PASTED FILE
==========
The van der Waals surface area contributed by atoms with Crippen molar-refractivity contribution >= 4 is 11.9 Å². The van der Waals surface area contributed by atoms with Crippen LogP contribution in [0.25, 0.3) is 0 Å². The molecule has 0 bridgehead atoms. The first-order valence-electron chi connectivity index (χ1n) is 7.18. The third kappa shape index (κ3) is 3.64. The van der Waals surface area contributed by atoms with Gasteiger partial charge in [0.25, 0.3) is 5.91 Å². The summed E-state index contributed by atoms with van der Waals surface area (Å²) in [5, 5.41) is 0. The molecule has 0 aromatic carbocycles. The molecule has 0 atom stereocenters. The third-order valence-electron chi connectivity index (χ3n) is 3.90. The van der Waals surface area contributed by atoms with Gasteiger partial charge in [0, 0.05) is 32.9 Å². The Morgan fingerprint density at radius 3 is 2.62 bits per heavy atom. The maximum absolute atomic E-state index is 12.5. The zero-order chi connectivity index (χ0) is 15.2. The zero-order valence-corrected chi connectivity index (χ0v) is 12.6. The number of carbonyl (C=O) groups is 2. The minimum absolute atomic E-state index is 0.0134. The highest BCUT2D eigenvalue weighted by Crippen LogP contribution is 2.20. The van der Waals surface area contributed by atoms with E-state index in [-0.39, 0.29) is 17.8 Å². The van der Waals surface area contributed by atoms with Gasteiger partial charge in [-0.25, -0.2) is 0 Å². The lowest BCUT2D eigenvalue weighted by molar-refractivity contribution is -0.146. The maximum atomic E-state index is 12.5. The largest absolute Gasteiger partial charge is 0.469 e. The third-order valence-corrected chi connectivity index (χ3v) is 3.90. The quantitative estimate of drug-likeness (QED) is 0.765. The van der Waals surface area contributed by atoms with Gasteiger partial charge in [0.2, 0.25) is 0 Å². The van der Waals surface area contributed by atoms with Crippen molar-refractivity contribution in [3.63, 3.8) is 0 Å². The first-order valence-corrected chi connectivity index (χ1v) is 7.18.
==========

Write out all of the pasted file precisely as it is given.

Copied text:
The van der Waals surface area contributed by atoms with Crippen molar-refractivity contribution >= 4 is 11.9 Å². The van der Waals surface area contributed by atoms with Crippen LogP contribution in [0.25, 0.3) is 0 Å². The molecule has 0 bridgehead atoms. The first-order valence-electron chi connectivity index (χ1n) is 7.18. The third kappa shape index (κ3) is 3.64. The van der Waals surface area contributed by atoms with Gasteiger partial charge in [0.25, 0.3) is 5.91 Å². The summed E-state index contributed by atoms with van der Waals surface area (Å²) in [5, 5.41) is 0. The molecule has 0 aromatic carbocycles. The molecule has 0 atom stereocenters. The third-order valence-electron chi connectivity index (χ3n) is 3.90. The van der Waals surface area contributed by atoms with Gasteiger partial charge in [0, 0.05) is 32.9 Å². The Morgan fingerprint density at radius 3 is 2.62 bits per heavy atom. The maximum absolute atomic E-state index is 12.5. The zero-order chi connectivity index (χ0) is 15.2. The zero-order valence-corrected chi connectivity index (χ0v) is 12.6. The number of carbonyl (C=O) groups is 2. The minimum absolute atomic E-state index is 0.0134. The highest BCUT2D eigenvalue weighted by Crippen LogP contribution is 2.20. The van der Waals surface area contributed by atoms with E-state index in [-0.39, 0.29) is 17.8 Å². The van der Waals surface area contributed by atoms with Gasteiger partial charge in [-0.25, -0.2) is 0 Å². The lowest BCUT2D eigenvalue weighted by molar-refractivity contribution is -0.146. The maximum atomic E-state index is 12.5. The largest absolute Gasteiger partial charge is 0.469 e. The third-order valence-corrected chi connectivity index (χ3v) is 3.90. The quantitative estimate of drug-likeness (QED) is 0.765. The van der Waals surface area contributed by atoms with Gasteiger partial charge in [0.2, 0.25) is 0 Å². The van der Waals surface area contributed by atoms with Crippen molar-refractivity contribution in [3.63, 3.8) is 0 Å². The first-order valence-corrected chi connectivity index (χ1v) is 7.18.